So, Mr. President elect, to be frank with you I still do not know why you have fought so hard - democratically - to be President of Liberia. Look, you now have the future of 4.6 million people on your shoulders; the economy is in shambles; country absorbed in mass poverty -  no jobs, roads, schools, hospitals, water, light, order, discipline, and you name it. It is an enormous challenge.
But, very cleverly you did not run for the Presidency on a grand demagogic “vision” for Liberia. I guess you knew that for the past 12 years our nation has been depending wholly on opaque foreign financial aid, loans  and hand-outs on which no sound politician could make promises to commit himself without ridicule.

Notwithstanding, Mr. President elect, I believe you do have a certain vision on how best our nation should progress for the benefit of us all. I urge you to first follow that vision that has been kept to your heart  for Liberia. And to achieve it, Mr. President elect, always remain yourself; do not try to mimic or imitate Presidents Tolbert, Doe, Taylor and Ellen - then you shall fail. Or, do not try to be an “imperial” President – it is not your style. But keep in mind where all your predecessors  have failed, and let that experience serves you as a guide to accomplish your dream for Liberia.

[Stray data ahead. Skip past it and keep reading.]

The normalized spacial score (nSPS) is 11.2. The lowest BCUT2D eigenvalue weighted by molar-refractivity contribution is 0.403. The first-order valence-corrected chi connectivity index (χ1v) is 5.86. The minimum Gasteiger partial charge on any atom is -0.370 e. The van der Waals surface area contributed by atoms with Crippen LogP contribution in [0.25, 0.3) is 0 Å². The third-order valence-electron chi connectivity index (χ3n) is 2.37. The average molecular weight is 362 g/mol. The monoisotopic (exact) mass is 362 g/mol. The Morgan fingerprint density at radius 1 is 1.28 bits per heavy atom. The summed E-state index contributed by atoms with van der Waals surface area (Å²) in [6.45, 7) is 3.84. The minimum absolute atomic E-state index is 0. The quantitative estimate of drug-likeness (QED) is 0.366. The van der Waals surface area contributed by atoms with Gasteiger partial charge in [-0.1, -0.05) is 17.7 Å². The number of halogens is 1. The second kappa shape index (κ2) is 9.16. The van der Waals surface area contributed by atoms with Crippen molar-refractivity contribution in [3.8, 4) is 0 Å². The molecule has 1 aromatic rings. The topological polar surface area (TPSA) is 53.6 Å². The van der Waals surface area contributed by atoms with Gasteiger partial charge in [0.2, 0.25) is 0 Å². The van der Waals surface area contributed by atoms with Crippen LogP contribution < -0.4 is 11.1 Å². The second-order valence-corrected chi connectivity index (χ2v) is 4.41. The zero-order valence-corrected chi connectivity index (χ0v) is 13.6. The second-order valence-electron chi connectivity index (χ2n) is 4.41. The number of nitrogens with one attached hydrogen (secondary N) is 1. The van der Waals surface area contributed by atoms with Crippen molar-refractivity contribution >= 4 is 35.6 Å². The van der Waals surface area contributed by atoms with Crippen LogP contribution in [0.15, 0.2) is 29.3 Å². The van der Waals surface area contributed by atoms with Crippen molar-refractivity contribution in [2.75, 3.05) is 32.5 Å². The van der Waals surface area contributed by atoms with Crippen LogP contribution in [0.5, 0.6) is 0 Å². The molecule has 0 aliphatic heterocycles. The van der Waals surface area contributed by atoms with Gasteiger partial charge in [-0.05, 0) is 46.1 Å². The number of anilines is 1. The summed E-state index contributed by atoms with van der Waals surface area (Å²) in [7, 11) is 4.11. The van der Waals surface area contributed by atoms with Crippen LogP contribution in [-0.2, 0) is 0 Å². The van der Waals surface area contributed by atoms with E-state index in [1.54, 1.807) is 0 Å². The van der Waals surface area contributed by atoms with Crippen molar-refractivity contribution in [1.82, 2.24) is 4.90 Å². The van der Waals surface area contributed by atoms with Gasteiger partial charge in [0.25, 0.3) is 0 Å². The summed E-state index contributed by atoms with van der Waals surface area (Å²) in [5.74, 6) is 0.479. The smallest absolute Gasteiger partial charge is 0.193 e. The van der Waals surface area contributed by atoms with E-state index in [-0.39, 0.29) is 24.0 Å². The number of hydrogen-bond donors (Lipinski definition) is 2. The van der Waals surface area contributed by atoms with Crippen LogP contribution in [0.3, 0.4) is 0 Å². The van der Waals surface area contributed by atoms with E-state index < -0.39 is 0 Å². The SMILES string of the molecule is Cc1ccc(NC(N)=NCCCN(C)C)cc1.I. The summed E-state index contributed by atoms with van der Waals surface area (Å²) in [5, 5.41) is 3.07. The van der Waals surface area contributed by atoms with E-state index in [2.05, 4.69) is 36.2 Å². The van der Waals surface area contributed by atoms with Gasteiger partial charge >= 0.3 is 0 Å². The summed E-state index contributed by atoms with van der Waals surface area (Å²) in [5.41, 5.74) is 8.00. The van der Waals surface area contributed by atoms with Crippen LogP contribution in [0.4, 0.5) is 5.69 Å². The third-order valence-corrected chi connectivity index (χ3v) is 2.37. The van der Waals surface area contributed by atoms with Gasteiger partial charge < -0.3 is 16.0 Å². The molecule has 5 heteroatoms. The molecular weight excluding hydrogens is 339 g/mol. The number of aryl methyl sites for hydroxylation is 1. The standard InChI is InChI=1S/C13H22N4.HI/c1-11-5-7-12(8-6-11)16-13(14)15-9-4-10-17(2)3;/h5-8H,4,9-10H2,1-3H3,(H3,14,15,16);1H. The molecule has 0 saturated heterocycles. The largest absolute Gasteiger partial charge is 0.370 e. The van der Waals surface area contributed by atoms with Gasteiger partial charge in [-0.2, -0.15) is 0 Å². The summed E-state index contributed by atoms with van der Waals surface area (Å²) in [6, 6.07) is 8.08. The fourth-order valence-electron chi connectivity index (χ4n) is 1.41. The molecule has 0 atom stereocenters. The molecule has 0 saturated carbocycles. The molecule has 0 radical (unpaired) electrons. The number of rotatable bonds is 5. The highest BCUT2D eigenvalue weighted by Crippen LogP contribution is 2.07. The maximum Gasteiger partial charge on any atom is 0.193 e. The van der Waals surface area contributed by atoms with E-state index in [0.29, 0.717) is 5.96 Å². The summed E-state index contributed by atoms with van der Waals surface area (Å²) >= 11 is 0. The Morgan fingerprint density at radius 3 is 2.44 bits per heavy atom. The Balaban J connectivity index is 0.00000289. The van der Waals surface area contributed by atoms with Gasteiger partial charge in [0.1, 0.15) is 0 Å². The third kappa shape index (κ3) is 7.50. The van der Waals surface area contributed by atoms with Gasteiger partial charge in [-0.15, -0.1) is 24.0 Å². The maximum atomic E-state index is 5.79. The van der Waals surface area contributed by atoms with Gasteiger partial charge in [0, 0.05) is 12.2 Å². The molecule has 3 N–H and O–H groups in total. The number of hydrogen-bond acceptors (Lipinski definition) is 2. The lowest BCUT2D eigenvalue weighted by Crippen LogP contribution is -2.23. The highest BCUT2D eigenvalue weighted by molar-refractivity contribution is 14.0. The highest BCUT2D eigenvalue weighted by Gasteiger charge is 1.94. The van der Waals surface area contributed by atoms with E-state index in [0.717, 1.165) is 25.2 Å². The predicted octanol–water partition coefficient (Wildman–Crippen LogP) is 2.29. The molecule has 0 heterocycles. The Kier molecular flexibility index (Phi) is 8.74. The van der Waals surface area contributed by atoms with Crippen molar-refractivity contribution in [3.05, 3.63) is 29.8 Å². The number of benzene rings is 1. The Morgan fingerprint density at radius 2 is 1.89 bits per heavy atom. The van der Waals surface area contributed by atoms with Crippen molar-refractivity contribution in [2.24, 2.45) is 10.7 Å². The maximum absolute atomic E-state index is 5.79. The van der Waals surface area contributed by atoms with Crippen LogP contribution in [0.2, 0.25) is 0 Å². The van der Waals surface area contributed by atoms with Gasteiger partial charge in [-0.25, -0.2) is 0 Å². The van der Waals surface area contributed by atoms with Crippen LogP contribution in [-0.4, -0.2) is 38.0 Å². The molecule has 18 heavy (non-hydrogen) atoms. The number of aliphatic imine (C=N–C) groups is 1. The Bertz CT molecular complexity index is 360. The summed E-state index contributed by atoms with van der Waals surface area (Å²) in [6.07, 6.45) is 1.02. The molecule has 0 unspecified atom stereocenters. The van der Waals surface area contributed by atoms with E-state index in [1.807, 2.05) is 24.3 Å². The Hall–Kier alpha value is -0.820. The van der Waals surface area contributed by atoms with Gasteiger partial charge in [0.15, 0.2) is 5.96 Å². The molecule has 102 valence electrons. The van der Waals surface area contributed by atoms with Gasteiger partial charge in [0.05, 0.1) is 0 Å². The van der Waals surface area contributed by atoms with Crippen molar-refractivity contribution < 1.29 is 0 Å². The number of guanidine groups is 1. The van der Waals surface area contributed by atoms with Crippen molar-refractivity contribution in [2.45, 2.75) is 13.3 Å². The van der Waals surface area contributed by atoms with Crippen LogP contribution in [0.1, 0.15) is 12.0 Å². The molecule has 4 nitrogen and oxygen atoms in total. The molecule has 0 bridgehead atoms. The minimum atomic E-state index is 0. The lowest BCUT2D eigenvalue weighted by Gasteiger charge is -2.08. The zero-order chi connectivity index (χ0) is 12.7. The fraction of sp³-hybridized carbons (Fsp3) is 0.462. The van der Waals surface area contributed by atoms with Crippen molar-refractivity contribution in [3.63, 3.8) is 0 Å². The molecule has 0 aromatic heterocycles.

Besides, we all know that the masses that brought you to power do not expect you to perform miracles to solve all Liberia’s chronic problems in six years. I think they voted for you, first and foremost, because they see you as one of theirs – real, simple/humble, no arrogance, no artificial glamour, no snobbishness, no cronyism, no favouritism, and the rest. And while this popular confidence is still in your favour, if only you could stay,  at least,  80% of your time in the country to galvanize and organize the youths, peasant farmers, petty traders, micro, small/medium enterprises, etc – with a genuine political will, honesty and an experienced, professional  and devoted patriotic team – history will remain positively on your side.

National Reconciliation Priority And Not “This is our time”

Mr. President elect,  I lauded your exceptional audacity for selecting Senator Jewel Taylor as your VP. And the fact that you made that daring choice and still won the presidency with such a high mark (61.5%) means that if we Liberians were really honest and sincere, this is the  time to be asking ourselves some hard questions on the path to a genuine national reconciliation, unity and lasting peace. That we bury our differences, tribes, egos and personal interests and focus on a “national development road-map” that would uplift all our citizens and not just an enlightened few or be “This is our time. “